How Tim Hortons' Free Coffee For Law Enforcement Policy Led To A Lawsuit

The Tim Hortons policy to give free coffee to law enforcement seems innocent enough, right? In reality, however, the policy might not be as innocent as it seems at first glance. At least, that's what two former Tim Hortons employees claimed in a lawsuit that lasted nearly a decade.

As The Globe and Mail reported in 2006, a Tim Hortons manager accused two, long-time Tim Hortons employees of theft in 1999, saying he had a videotape to back up his claims. While the employees were accused and fired, however, their cases were both dismissed for lack of evidence and "reasonable prospect." But the employees weren't ready to let things go. They filed a lawsuit in 2000 saying that they were actually fired because the Tim Hortons owner did not want to pay one of the two employees' paid maternity leave, as the individual was seven months pregnant when they were fired. The employees also claimed that, when investigating the case, police sided with the owner because they felt they, in essence, "owed" the owner for all that free coffee.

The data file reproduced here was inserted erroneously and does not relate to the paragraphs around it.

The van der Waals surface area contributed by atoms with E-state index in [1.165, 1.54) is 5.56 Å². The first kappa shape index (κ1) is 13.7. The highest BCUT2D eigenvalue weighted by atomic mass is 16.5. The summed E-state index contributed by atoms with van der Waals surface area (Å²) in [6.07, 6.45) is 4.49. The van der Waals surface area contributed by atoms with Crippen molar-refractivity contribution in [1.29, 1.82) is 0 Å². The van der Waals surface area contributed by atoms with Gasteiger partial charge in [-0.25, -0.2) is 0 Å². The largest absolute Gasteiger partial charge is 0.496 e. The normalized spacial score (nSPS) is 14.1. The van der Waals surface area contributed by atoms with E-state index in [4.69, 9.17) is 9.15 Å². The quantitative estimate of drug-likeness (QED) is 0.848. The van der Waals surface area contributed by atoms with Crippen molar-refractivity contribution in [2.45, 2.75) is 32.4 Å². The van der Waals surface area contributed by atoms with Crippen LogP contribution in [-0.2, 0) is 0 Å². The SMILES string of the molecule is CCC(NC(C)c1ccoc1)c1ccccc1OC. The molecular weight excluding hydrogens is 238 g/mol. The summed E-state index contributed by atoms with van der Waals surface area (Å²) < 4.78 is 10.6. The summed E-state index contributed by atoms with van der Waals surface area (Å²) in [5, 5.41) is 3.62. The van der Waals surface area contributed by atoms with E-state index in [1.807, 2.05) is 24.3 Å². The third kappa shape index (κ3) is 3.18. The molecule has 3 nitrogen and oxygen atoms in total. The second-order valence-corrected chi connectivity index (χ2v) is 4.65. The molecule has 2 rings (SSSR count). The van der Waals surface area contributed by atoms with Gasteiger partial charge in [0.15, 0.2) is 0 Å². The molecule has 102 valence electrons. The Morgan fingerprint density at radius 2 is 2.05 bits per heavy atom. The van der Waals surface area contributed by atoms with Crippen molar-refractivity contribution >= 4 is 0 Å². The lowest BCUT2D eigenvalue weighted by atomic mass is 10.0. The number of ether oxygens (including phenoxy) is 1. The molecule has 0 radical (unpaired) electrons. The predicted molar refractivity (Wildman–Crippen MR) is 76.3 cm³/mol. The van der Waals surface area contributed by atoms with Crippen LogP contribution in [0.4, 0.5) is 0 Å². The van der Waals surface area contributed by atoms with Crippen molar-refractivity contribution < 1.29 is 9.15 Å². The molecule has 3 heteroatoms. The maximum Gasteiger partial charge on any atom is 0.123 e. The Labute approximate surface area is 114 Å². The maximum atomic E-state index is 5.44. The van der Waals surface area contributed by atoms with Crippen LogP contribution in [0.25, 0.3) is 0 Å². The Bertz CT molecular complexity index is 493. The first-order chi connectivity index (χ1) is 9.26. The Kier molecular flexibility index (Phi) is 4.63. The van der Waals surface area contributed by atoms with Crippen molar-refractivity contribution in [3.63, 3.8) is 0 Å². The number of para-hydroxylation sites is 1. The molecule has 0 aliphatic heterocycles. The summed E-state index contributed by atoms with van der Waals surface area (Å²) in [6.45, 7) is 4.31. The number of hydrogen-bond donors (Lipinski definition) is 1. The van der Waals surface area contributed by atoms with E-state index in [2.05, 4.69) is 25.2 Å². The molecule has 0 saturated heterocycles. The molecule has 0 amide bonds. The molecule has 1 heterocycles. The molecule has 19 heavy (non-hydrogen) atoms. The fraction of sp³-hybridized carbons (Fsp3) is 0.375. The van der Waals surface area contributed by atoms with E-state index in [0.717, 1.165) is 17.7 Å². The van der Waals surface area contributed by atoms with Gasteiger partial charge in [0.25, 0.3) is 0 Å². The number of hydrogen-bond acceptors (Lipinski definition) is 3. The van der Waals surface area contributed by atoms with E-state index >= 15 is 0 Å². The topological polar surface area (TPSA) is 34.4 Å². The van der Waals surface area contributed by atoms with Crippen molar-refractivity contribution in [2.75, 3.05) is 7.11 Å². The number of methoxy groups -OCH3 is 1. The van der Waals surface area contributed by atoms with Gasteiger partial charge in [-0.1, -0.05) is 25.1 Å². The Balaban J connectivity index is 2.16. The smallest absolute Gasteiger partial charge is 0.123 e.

Did Tim Hortons bribe police officers with free coffee?

We know what you're thinking. Free coffee? If these officers were really going to put their jobs (and justice) on the line, wouldn't they at least try to get some donuts, too?

Donuts or no donuts, a jury ruled the Tim Hortons policy just as innocent as it seems and decided that no bribery took place in the case of the two employees and their alleged unjustified firings. But, even after the 23-day trial that found the Tim Hortons owner free and clear, one of the two fired employees still wouldn't accept the verdict and, in 2008, she appealed for a new, $10 million trial, an appeal which was dismissed, according to a Times Colonist article. Unfortunately, by the time all was said done, the lawsuit had cost the Tim Hortons franchise owner and police defenders more than $283,000 in legal fees, said an article published by The Toronto Star.